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‘Grey’s Anatomy’ crew member sues LAPD for racial profiling after traffic stop near set

A black member of a television production crew has sued the city of Los Angeles and members of its police department over a 2021 traffic stop in which he alleges he was racially profiled and detained under the threat of a weapon without reason.

Ernest Simon Jr., who worked as a shuttle driver for the hit show ‘Grey’s Anatomy,’ says in the lawsuit that after traffic was stopped, LAPD officers told him that a license plate reader of automated registration had linked the plates of the vehicle he was driving to a stolen BMW sedan. Simon drove a Ford pickup truck rented by Walt Disney Co.

Capt. Stacy Spell, an LAPD spokesperson, declined to comment on the case due to ongoing litigation.

Simon, 31 at the time of the 2021 incident in Tarzana, had just dropped other crew members off at a nearby set and was heading back to a parking lot the show was using as a “base camp” when officers started following him, according to the lawsuit. He alleges officers were suspicious of him because of his race and before the license plate reader incorrectly reported the car as stolen.

With the officers behind him, Simon pulled into the parking lot, where there were other similar vans. A security guard at the entrance to the grounds told officers that Simon was a crew member, his complaint states.

Nonetheless, the officers jumped out of their vehicle and approached Simon with their weapons drawn, according to the lawsuit.

“Several LAPD officers then forced Mr. Simon to lie on an asphalt lot at gunpoint for more than 20 minutes, using an overwhelming and unwarranted show of force against Mr. Simon that caused him to rightfully fear ( and understandably) that he was going to be shot in his workplace in front of his co-workers for simply being a black man in the wrong neighborhood,” the lawsuit states.

Simon alleges he calmly tried to explain that he was a crew member driving a production vehicle, but officers ignored him and instead called for backup, at which point other officers arrived in “seven high-speed LAPD squad cars” and joined the others in formation. their weapons on Simon.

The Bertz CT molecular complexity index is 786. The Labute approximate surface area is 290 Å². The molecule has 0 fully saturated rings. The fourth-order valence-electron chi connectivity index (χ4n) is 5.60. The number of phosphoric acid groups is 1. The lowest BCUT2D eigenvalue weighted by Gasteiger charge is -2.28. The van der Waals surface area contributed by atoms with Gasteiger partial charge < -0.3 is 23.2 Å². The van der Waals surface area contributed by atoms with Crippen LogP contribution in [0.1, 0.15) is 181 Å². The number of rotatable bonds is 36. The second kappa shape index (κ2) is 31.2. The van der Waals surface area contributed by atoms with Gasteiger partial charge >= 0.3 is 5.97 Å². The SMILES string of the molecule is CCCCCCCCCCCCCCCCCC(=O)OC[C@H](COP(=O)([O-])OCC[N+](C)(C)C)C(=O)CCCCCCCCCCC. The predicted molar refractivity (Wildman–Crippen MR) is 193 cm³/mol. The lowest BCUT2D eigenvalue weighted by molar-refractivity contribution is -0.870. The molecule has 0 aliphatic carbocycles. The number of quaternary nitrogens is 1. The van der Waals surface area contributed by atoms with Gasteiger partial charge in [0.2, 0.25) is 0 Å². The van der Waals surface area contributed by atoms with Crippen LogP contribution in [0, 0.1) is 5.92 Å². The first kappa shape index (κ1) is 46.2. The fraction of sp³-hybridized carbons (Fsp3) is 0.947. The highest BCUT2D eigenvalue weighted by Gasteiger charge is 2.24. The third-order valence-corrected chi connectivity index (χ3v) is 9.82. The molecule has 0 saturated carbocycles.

As the crew attempted to intervene on Simon’s behalf, they were told to “get out of the line of fire,” according to the lawsuit. Officers searched the van and ignored another black crew member who tried to tell them Simon was his colleague, according to the lawsuit.

It was only after a white crew member similarly intervened that officers let Simon take off, the complaint says.

Simon alleges abusive searches and seizures, racial profiling and excessive force, as well as the city’s failure to properly train officers.

The lawsuit says the LAPD has done nothing to hold the officers involved accountable for their actions since the incident in March 2021 and that Simon is suing in part to hold them accountable. He also wants $20 million in damages, according to the lawsuit.

Investigations by The Times and the LAPD’s own inspector general in recent years have found that the LAPD stops black and Latino drivers at disproportionate rates, despite being less likely to have contraband on them. The Civilian Police Commission recently revised the department’s policies on traffic stops in part due to concerns of bias.

Other drivers have also sued the LAPD in recent years over officers holding them at gunpoint after they mistakenly assumed the vehicles they were driving — including rented U-Haul trailers — had been stolen.

Spell, the LAPD spokesperson, said the department does not have a specific policy on officers firing their weapons at drivers “based solely on information contained in a stolen vehicle database,” such as those used by license plate readers. The department has a policy that states officers “must not draw or display a firearm unless the circumstances surrounding the incident create a reasonable belief that it may be necessary to use the firearm.” , said Spell.

Officers are also supposed to put away their weapons immediately after determining that such deadly force is not necessary, according to the policy.

Los Angeles Times

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